Kate Green shares her tips for this weekend’s Burghley Horse Trials 2014

William Fox-Pitt, who last weekend missed out on the world eventing title by an agonisingly tiny margin, represents the best hope of a British win at the Land Rover Burghley Horse Trials at Stamford, Lincolnshire, this weekend.

The world number 1 in eventing has already won at Burghley a record six times; he will perform his dressage test tomorrow (Friday) at 1549 on Bay My Hero, a lovely stamp of horse on which he won the four-star competition at Kentucky, USA, in April.

Izzy Taylor, Sarah Bullimore, Oliver Townend, Piggy French and Nicola Wilson also have strong chances of being in the prizes, but Fox-Pitt’s main rivals are a talented group of British-based antipodeans. Andrew Nicholson, a four-time winner of Burghley, is drawn last to go (at 1621 tomorrow) on Avebury, on whom he is bidding for a historic hat-trick of victories.

The appealing grey gelding, a horse the brilliant Kiwi rider bred himself, is the only horse to have won Burghley back-to-back (Virginia Eliot’s Priceless won in 1983 and 1985). History and statistics are against a third victory, but their combined talent could be enough to pull it off.

Nicholson’s team mates, husband and wife Tim and Jonelle Price, also have good chances on Ringwood Sky Boy and The Deputy respectively, and much curiosity will surround Jock Paget on Clifton Promise.

Paget, who has been one of the phenomenons of the sport in recent years, was disqualified after finishing first at Burghley last year when the horse tested positive for the prohibited substance reserpine. Paget was only exonerated last month after the manufacturer of a calming product accepted responsibility for the contamination.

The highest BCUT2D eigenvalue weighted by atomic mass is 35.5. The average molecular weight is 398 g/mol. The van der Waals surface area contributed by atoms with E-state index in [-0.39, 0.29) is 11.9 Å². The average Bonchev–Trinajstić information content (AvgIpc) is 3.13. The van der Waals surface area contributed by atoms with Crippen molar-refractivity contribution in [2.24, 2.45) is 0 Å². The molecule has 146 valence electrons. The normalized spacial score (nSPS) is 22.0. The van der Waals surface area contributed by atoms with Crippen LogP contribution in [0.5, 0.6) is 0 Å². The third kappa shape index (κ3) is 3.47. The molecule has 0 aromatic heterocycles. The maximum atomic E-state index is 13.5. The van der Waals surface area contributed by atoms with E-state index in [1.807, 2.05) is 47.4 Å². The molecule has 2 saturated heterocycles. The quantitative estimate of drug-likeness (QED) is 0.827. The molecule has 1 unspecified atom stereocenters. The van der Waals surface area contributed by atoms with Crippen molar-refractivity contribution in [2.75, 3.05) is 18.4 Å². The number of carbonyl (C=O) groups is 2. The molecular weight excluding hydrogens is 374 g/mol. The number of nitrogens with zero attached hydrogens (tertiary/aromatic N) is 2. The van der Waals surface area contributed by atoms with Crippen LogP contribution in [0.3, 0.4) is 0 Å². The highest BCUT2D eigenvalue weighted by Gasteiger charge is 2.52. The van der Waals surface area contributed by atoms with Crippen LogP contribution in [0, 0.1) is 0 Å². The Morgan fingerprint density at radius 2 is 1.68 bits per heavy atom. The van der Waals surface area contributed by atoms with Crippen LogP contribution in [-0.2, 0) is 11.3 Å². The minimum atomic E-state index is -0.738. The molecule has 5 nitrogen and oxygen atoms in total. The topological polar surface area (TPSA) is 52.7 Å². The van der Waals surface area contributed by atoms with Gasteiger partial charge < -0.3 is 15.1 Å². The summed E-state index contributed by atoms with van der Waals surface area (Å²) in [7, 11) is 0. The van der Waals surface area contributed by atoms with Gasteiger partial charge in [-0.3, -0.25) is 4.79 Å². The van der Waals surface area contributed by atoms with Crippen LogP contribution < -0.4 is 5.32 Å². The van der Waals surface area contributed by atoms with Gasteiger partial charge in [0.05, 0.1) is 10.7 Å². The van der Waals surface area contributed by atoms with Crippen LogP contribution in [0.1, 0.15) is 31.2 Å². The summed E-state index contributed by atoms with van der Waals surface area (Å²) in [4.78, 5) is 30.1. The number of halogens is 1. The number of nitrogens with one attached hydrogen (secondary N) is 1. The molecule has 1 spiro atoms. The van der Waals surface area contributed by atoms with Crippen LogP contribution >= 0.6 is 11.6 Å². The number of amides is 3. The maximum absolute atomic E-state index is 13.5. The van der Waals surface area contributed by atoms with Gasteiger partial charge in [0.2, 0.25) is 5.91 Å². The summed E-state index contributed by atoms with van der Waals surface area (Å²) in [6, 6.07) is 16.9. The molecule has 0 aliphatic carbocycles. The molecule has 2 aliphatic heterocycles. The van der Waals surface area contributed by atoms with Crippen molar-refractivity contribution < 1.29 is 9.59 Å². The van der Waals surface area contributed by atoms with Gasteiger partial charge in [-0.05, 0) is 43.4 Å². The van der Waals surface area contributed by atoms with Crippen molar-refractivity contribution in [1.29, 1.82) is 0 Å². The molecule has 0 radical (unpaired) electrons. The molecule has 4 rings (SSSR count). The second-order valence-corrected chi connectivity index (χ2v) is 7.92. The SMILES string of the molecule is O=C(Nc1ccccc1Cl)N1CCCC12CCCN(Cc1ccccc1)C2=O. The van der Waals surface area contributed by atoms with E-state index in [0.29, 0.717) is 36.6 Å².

The pair have had minimal runs but scored highly in the dressage at the World Equestrian Games in Normandy last weekend before incurring an early run-out on the cross-country, after which Paget pulled up and re-routed to Burghley.

Australian rider Sam Griffiths, who lives on the Somerset/Dorset borders, heads the dressage leaderboard today (Thursday) on the veteran four-star campaigner Happy Times.

Griffiths won a challenging Badminton in May and is therefore in line to challenge for the Rolex Grand Slam worth $350,000 to the rider who can win Badminton, Burghley and Kentucky in succession. The only rider ever to have achieved this is Britain’s Pippa Funnell in 2003.

Griffiths’ fellow Aussie Andrew Hoy, a triple Olympic gold medalist, was only just behind him on the leaderboard, on Rutherglen.

Eight nations are represented in the 68-strong field, with anticipation building for Mark Phillips’s always exciting cross-country track on Saturday. Follow all the action with live results on www.burghley-horse.co.uk and BBC’s Red Button.